When you’re closing on your new home, there are several hurdles to overcome — one of which is the home appraisal. A successful home appraisal can be the deciding factor as to whether the home purchase will go through, so it’s understandable to feel nervous about the process.
To minimize homebuying stress, it helps to know what you can expect from the home appraisal, and how long it will take.
- The home appraisal timeline starts with scheduling an appraisal and ends with receiving the report.
- The number of homes being sold or refinanced can delay the home appraisal, while cleaning the home and providing necessary documentation can speed up a home appraisal.
- After the home appraisal, you should dispute any errors and close on the home.
What Is a Home Appraisal?
A home appraisal is a professional opinion on the value of a property. It summarizes what makes the property valuable and how that value compares to other recent home sales in the neighborhood.
Here’s generally how it works:
- The mortgage lender hires a home appraiser.
- If necessary, the appraiser schedules a visit to the home.
- The appraiser will look at the home, including its location, its condition, and any completed home improvements.
- The appraiser will look at other recent home sales in the area — otherwise known as comps.
- The appraiser will gather other relevant data and offer their opinion on the home’s value.
- The appraiser will create a report to explain their findings.
In some cases, the appraiser might not visit the home in person, and they may instead opt for public data. This is known as a desktop appraisal, and is considered just as reliable as other types of appraisals.
Once the appraisal is complete, the lender will receive a copy of the appraisal report. A few days after the appraisal, you will also receive the report.
A home appraisal is important because it informs your decision on whether to go through with the home purchase. A lender usually requires an appraisal so it can use the information to decide how much to lend to you.
A home appraisal contingency is a condition in the purchase contract that protects the buyer and gives them the ability to cancel the deal if the appraised value is less than the agreed purchase price.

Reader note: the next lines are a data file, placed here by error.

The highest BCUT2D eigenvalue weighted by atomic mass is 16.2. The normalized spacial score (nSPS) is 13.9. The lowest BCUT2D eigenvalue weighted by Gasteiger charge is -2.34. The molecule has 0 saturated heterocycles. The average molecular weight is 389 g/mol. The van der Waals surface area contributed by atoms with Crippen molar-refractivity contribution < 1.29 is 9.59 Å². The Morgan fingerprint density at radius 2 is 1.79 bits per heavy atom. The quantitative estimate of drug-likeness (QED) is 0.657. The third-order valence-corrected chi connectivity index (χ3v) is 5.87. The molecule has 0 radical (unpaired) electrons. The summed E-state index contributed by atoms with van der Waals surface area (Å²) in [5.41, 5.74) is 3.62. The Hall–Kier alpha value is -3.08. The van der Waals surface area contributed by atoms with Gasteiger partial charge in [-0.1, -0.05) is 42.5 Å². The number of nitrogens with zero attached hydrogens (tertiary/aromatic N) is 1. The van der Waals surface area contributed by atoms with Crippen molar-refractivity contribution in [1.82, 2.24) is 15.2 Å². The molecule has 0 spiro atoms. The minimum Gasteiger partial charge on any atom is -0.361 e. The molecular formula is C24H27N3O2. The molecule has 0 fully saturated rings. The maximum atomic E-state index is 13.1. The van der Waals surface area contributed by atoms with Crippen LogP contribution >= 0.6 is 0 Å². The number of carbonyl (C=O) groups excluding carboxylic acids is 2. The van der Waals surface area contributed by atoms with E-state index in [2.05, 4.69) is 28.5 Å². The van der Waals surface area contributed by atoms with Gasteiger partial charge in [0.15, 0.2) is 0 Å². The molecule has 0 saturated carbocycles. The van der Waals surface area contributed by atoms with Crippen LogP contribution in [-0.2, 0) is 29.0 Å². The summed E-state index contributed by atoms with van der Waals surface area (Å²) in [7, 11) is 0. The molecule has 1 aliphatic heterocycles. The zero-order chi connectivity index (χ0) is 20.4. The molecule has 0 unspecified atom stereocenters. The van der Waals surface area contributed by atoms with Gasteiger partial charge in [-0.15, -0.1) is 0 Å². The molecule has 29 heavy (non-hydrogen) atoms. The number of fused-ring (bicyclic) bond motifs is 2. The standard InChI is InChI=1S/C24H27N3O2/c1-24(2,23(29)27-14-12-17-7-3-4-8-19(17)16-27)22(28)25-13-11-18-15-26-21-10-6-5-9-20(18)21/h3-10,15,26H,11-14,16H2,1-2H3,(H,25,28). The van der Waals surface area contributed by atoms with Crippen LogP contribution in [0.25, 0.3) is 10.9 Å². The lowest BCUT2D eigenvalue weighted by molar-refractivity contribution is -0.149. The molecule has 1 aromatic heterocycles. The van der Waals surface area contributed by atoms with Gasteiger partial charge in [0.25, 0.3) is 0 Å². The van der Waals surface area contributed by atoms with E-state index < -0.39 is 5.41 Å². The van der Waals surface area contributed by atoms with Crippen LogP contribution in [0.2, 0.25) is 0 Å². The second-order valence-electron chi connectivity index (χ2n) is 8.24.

“Having the home appraisal contingency on the purchase contract allows for the buyer to void it based on conditions that do not meet their expectations or standards,” says David Lee, a Realtor with Keller Williams, a real estate company based in Newtown, Pennsylvania.
There are several factors that appraisers look at, including:
- Home exterior. The appraiser will look at areas such as the roof and foundation. They will examine these areas to see if there is any damage or flaws, which can hurt your home appraisal.
- Home interior. The appraiser will look at the inside of the home, checking for things like the size and layout. They also will look at recent updates and the quality of amenities.
- Comparable sales. Once data about the home is gathered, the appraiser will look at similar homes that have sold in the surrounding area. They will use this information as a guide for their written report.
Homebuyers can expect to pay $300 to $400 for a home appraisal — though complex properties can cost more. The price for a home appraisal varies depending on the specifics of the property and how long the appraisal and report take.
How long a home appraisal takes will depend on factors such as when the appraisal is scheduled, the appraiser’s schedule, and the type of home that’s being appraised. Ask for updates on where you’re at in the home appraisal process.
Your lender will order an appraisal, and the appraiser will usually take around 48 hours to respond.
The home visit from an appraiser: 30 minutes to 4 hours
The actual inspection may take longer depending on whether the appraiser will do a physical inspection or need to wait on data for a desktop appraisal.
If someone is physically visiting the home, the walk-through can take up to several hours depending on the location, size, and complexity of the property. The appraiser will look through the home’s exterior and interior.